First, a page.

had acquired some of its own stock, the individual note of its cashier,
secured by a pledge of that stock was, through a broker in Portage,
sold to a bank there. The note not being paid at maturity the Port-
age bank sued the Chicago bank in assumpsit, declaring specially on
the note, which it alleged was made by the bank in the cashier's
name, and also setting out the common counts. The bank set up
that the purchase of its own stock was illegal and that money bor-
rowed to pay a debt contracted for that purpose was equally forbid-
den by Rev. Stat. § 5201. The trial court was requested by the
Chicago bank to rule several propositions of law, and declined to do
so. Judgment was then entered for the Portage bank. The Supreme
Court of the State of Illinois held that the Portage bank was entitled
to recover under the common counts, and that it was not necessary
to consider whether the trial court had ruled correctly on the prop-
ositions of law submitted to it. Held, that that court in rendering
such judgment, denied no title, right, privilege, or immunity spe-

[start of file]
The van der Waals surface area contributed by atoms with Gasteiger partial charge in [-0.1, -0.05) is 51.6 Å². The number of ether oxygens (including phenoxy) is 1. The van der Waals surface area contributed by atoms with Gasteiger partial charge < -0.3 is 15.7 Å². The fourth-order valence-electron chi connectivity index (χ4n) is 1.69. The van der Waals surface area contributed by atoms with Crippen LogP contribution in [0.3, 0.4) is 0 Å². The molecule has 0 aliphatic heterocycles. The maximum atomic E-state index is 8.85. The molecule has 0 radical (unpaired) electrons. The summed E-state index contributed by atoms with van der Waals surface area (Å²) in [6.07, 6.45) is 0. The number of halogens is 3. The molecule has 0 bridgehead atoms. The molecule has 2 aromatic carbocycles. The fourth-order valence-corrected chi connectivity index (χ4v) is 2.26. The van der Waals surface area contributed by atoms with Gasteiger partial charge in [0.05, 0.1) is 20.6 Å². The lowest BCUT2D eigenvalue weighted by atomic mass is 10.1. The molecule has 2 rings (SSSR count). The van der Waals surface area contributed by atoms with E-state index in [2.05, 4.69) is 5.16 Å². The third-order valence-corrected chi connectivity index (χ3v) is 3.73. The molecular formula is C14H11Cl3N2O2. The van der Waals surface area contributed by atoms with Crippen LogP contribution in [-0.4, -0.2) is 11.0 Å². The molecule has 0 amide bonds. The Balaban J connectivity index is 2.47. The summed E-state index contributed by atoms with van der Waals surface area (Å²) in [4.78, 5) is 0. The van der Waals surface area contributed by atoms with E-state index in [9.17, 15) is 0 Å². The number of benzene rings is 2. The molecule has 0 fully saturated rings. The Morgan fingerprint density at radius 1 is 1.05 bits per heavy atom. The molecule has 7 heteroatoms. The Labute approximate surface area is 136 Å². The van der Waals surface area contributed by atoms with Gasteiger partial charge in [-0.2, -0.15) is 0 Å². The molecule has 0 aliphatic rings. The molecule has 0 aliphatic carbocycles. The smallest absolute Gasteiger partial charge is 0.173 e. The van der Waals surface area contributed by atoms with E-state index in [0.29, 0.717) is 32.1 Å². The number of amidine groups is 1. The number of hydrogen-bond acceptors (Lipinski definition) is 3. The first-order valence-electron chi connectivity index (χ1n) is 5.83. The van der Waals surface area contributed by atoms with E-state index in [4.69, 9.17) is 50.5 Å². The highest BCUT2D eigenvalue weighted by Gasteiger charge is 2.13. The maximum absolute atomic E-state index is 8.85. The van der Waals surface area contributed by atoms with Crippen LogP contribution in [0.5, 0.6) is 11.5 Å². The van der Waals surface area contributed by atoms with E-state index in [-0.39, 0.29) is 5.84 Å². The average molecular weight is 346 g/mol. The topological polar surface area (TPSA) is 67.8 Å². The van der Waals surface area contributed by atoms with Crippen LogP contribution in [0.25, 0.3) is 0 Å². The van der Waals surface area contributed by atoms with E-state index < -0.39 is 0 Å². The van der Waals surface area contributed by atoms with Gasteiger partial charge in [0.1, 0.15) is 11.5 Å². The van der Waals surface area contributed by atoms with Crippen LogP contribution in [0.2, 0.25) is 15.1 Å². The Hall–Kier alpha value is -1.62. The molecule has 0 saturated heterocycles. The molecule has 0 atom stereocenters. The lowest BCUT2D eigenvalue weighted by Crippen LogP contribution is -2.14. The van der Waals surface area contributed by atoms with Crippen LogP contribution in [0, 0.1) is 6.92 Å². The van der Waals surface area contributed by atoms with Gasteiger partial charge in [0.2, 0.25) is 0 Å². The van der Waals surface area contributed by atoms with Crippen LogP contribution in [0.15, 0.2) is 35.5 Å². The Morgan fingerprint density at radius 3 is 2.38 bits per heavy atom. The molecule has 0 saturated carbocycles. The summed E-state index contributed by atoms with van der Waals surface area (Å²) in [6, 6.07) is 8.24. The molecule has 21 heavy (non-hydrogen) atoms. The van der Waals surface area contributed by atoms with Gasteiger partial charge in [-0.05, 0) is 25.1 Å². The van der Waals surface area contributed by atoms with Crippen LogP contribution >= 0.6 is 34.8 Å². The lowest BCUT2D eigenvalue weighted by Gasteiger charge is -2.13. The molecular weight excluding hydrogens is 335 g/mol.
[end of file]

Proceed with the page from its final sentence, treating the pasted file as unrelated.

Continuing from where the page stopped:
cially set up or claimed under the laws of the United States, and that
the writ of error must be dismissed. Chemical Bank v. City Bank of
Portage, 646.



1. Circuit Courts of Appeals have no jurisdiction over the judgments of
territorial courts in capital cases, and in cases of infamous crimes.
Folsom v. United States, 121.

2. This construction of the statute is imperative from its language, and is
not affected by the fact that convictions for minor offences are review-
able on a second appeal, while convictions for capital and infamous
crimes are not so reviewable. Ib.

3. Under the act of March 3, 1887, c. 373, as corrected by the act of August